Absolutely don’t do this to prove someone wrong– people will smell that coming from a mile away

2. Identify Areas of Interest

  • Focus on a few key areas
  • Keep it short, simple, and exploratory

3. Craft a Few Open-Ended Questions

  • What could I do to be more effective in our meetings?
  • How could I have a more strategic impact on our results?
  • What about my communication style gets in the way?
  • What do you think are my biggest strengths?
  • If you could identify one area for me to work on this year, what would that be?

4. Identify People to Ask for Feedback 

  • Include people up down and sideways.
  • Don’t stack the deck with all friendlies or known detractors– work to get a balanced perspective.
  • Approach them one on one, and explain why you’re doing this
  • Explain that you’re really looking for candid feedback and that you’ll be happy to circle back with themes and key actions.
  • Thank them

5. Identify themes and key actions

  • Look for cross-cutting feedback
  • A coach or mentor can be very helpful in this regard
  • Circle back with stakeholders

Or Start with a “Survey”

I’m a big proponent to the listening tour approach. Nothing beats eye-ball to eye-ball conversation. But if you think you won’t get the truth, or you truly feel uncomfortable, you can start by using a free survey tool like Survey Monkey to quickly distribute the survey and ask for themes. I would go with a few open-ended questions rather than ratings. Ratings without comments will just leave you scratching your head at best, or ticking you off at worst.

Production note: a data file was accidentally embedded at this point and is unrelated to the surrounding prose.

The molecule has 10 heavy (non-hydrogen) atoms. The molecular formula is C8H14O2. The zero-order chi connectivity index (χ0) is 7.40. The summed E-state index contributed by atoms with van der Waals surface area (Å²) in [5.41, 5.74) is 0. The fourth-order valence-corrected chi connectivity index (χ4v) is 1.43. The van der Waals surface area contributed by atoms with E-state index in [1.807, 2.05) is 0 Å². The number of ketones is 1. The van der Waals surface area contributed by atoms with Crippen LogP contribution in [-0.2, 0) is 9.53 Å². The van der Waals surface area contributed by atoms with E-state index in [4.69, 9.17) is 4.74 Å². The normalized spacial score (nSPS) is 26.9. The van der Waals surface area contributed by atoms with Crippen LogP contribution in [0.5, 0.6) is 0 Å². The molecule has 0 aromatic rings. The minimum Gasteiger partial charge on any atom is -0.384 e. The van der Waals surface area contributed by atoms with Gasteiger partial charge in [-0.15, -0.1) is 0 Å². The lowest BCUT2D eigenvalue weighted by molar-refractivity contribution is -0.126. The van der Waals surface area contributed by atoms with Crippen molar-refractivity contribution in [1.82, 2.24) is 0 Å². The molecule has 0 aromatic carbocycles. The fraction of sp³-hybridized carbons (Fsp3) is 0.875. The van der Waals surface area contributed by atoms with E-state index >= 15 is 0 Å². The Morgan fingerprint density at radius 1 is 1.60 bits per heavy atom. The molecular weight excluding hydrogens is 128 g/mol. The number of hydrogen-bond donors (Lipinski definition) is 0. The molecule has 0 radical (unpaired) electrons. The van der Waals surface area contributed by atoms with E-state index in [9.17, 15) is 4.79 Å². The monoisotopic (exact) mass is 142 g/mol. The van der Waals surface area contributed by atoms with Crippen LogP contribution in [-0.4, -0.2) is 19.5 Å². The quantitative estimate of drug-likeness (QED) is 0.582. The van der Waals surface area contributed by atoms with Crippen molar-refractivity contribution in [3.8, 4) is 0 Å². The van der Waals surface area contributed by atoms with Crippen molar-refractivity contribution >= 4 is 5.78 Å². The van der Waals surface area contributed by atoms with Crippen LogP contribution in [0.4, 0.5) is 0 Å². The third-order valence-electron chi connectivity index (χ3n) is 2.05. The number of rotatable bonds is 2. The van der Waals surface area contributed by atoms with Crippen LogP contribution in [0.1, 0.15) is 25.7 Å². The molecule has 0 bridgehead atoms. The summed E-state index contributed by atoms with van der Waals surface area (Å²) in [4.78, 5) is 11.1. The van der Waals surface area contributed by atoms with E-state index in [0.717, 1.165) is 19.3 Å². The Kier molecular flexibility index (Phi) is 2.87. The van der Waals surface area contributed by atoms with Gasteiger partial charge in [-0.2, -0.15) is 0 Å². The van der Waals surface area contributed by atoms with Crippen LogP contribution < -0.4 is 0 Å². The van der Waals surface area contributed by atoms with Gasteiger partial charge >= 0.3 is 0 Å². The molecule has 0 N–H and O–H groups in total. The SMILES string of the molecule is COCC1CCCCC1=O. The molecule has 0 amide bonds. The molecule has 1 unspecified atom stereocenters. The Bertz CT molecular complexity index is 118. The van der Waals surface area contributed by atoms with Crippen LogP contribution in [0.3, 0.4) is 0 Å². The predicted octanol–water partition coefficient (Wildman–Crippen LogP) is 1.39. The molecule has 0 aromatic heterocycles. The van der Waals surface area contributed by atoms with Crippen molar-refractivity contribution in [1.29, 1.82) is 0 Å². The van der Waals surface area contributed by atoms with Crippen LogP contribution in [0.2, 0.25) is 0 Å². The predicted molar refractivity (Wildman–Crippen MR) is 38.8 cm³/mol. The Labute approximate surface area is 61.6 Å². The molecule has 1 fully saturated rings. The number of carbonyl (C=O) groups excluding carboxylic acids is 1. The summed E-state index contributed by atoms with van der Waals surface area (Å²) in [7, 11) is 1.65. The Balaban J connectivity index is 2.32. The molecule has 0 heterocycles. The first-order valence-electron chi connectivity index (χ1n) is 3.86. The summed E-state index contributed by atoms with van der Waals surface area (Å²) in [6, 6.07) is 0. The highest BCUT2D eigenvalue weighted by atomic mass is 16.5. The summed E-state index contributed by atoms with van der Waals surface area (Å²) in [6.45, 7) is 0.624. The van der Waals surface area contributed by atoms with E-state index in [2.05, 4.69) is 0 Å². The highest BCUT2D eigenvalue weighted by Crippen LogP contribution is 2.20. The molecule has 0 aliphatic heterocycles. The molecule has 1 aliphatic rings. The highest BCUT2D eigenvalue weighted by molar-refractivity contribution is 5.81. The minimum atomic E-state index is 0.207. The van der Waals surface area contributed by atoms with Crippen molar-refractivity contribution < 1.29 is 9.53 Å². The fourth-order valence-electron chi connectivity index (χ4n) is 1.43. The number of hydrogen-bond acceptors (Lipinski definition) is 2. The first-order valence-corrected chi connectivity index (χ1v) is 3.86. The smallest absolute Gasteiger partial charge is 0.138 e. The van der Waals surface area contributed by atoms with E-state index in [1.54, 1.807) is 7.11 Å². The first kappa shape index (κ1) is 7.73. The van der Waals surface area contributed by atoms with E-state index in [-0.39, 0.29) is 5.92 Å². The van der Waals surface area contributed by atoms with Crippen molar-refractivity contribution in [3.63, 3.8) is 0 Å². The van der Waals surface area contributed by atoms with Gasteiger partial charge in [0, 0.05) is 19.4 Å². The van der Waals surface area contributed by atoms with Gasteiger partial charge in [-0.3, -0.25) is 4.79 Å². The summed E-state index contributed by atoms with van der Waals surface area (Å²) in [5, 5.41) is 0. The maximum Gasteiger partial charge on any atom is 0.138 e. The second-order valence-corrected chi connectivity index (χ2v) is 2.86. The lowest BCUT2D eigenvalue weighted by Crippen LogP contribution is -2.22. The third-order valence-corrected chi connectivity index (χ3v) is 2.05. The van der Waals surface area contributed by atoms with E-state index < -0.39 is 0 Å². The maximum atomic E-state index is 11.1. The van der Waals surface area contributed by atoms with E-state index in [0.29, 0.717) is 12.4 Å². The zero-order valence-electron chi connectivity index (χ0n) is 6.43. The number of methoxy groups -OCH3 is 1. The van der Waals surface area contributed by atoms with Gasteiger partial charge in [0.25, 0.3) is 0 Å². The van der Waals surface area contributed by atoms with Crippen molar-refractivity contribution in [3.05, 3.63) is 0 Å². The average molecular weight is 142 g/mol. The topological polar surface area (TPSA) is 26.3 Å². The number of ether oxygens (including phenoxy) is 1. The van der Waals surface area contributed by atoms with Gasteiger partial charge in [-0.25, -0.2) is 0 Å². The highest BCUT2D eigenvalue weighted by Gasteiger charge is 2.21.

Process matters less than substance. Ask and you shall receive. If you want feedback, start with a simple question. How can I add more value?

Posted in Authenticity & Transparency, Career & Learning and tagged , , .

Karin Hurt

Karin Hurt, is CEO of Let’s Grow Leaders and a former Verizon Wireless executive. Karin was named on Inc.’s list of 100 Great Leadership Speakers for Your Next Conference, the American Management Association List of 50 Leaders to Watch, and as a Trust Across America Top Thought Leader in Trust. She’s the award-winning author of two books, Winning Well: A Manager’s Guide to Getting Results— Without Losing Your Soul, and Overcoming an Imperfect Boss. She’s regularly featured in business publications including Fast Company, Entrepreneur, and Inc.


  1. Very pertinent questions…thanks for sharing. Another feedback/feedforward tool we are using is an online tool called Two-Minute Feedback. Just Google it and check it out.

  2. Karin,

    Asking the questions is essential. As we hear the answers and feedback, we need to be aware of our reactions and continue to communicate an openness to what is being delivered. Part of this is our body language, and part of this is asking probing questions on what is being said to really learn more.

    Great points on the importance of getting feedback… and not waiting.


    • Jon, Such an important add. Yes, even if we appear to be receptive our facial expressions may prove otherwise.

  3. Getting and processing honest feedback is so crucial to our growth. The key word is “honest” and that is sometimes hard to swallow.